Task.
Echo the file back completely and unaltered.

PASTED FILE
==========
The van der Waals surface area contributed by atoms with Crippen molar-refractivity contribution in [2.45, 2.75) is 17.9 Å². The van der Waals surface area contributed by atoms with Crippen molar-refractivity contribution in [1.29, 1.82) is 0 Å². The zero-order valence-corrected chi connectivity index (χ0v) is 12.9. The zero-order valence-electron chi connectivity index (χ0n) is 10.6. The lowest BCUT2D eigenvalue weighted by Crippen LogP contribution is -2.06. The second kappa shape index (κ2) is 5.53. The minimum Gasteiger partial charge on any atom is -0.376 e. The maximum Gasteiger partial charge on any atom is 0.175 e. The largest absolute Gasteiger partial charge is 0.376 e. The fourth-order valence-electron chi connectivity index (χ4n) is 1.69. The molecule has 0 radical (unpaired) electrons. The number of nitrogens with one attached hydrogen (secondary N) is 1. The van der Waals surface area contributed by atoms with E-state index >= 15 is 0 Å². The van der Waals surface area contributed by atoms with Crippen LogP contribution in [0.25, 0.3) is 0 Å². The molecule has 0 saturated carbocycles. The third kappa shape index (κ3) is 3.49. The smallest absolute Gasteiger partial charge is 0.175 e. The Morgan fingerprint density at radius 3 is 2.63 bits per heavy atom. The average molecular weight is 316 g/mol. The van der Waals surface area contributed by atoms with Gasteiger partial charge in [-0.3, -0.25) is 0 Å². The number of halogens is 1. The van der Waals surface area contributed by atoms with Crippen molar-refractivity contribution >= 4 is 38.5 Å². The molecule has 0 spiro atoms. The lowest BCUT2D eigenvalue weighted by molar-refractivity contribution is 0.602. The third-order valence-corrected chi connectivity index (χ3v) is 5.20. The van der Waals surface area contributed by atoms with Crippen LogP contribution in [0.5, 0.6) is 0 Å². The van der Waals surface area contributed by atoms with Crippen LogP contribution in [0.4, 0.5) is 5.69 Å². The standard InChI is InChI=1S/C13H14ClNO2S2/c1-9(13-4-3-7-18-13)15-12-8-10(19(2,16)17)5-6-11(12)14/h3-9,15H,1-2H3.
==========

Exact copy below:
The van der Waals surface area contributed by atoms with Crippen molar-refractivity contribution in [2.45, 2.75) is 17.9 Å². The van der Waals surface area contributed by atoms with Crippen molar-refractivity contribution in [1.29, 1.82) is 0 Å². The zero-order valence-corrected chi connectivity index (χ0v) is 12.9. The zero-order valence-electron chi connectivity index (χ0n) is 10.6. The lowest BCUT2D eigenvalue weighted by Crippen LogP contribution is -2.06. The second kappa shape index (κ2) is 5.53. The minimum Gasteiger partial charge on any atom is -0.376 e. The maximum Gasteiger partial charge on any atom is 0.175 e. The largest absolute Gasteiger partial charge is 0.376 e. The fourth-order valence-electron chi connectivity index (χ4n) is 1.69. The molecule has 0 radical (unpaired) electrons. The number of nitrogens with one attached hydrogen (secondary N) is 1. The van der Waals surface area contributed by atoms with E-state index >= 15 is 0 Å². The van der Waals surface area contributed by atoms with Crippen LogP contribution in [0.25, 0.3) is 0 Å². The molecule has 0 saturated carbocycles. The third kappa shape index (κ3) is 3.49. The smallest absolute Gasteiger partial charge is 0.175 e. The Morgan fingerprint density at radius 3 is 2.63 bits per heavy atom. The average molecular weight is 316 g/mol. The van der Waals surface area contributed by atoms with Gasteiger partial charge in [-0.3, -0.25) is 0 Å². The number of halogens is 1. The van der Waals surface area contributed by atoms with Crippen molar-refractivity contribution >= 4 is 38.5 Å². The molecule has 0 spiro atoms. The lowest BCUT2D eigenvalue weighted by molar-refractivity contribution is 0.602. The third-order valence-corrected chi connectivity index (χ3v) is 5.20. The van der Waals surface area contributed by atoms with Crippen LogP contribution in [0.5, 0.6) is 0 Å². The van der Waals surface area contributed by atoms with Crippen LogP contribution in [0.4, 0.5) is 5.69 Å². The standard InChI is InChI=1S/C13H14ClNO2S2/c1-9(13-4-3-7-18-13)15-12-8-10(19(2,16)17)5-6-11(12)14/h3-9,15H,1-2H3.